“And Today’s Top Donator is”: How Live Streamers on Twitch.tv Monetize and Gamify Their Broadcasts

Johnson, Mark R. and Woodcock, Jamie (2019). “And Today’s Top Donator is”: How Live Streamers on Twitch.tv Monetize and Gamify Their Broadcasts. Social Media + Society, 5(4)

DOI: https://doi.org/10.1177/2056305119881694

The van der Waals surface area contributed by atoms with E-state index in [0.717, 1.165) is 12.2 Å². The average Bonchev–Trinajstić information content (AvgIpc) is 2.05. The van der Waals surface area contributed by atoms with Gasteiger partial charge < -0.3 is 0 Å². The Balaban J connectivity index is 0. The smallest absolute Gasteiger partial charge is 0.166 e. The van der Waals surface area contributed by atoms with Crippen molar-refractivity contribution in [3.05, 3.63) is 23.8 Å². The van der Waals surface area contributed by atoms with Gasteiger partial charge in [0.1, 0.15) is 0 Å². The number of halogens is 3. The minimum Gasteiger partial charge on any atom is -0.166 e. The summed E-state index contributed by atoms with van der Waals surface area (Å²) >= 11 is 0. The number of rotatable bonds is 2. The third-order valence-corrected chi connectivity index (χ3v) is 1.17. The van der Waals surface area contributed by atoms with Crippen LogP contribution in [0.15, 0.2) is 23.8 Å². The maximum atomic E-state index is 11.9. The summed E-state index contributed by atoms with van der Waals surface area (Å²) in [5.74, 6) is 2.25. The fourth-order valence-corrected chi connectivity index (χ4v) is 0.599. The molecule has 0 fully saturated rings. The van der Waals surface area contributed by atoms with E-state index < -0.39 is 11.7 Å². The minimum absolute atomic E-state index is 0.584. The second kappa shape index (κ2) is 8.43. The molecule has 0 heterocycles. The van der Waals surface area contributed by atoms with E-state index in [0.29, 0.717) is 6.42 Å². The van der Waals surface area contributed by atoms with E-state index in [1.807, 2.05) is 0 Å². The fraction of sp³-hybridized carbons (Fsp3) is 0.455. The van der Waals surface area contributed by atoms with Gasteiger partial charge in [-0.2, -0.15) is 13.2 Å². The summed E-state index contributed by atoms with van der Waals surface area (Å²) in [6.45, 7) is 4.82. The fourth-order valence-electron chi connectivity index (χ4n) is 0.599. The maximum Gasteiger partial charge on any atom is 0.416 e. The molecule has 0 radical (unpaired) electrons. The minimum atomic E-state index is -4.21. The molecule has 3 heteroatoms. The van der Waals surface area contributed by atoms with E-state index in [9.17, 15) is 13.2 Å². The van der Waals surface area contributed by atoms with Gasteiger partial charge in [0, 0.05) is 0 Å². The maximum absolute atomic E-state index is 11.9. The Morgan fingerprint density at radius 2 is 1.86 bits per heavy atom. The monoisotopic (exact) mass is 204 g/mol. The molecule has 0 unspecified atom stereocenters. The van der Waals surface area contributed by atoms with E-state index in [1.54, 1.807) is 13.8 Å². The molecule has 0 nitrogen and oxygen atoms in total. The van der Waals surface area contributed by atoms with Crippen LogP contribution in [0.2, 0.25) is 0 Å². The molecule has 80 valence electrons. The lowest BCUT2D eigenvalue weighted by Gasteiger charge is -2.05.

This article examines cultural and economic behavior on live streaming platform Twitch.tv, and the monetization of live streamers’ content production. Twitch is approximately the 13th most-viewed website in the world, with over 150 million spectators, and 2 million individuals around the world regularly broadcasting. Although less well-known than Facebook or Twitter, these figures demonstrate that Twitch has become a central part of the platformized Internet. We explore a seven-part typology of monetization extant on Twitch: subscribing, donating and “cheering,” advertising, sponsorships, competitions and targets, unpredictable rewards for viewers, and the implementation of games into streaming channels themselves. We explore each technique in turn, considering how streamers use the affordances of the platform to earn income, and invent their own methods and techniques to further drive monetization. In doing so, we look to consider the particular kinds of governance and infrastructure manifested on Twitch. By governance, we mean how the rules, norms, and regulations of Twitch influence and shape the cultural content both produced and consumed within its virtual borders; and by infrastructure, we mean how the particular technical affordances of the platform, and many other elements besides, structure how content production on Twitch might be made profitable, and therefore decide what content is made, and how, and when. Examining Twitch will thus advance our understanding of the platformization of amateur content production; methodologically, we draw on over 100 interviews with successful live streamers, and extensive ethnographic data from live events and online Twitch broadcasts.

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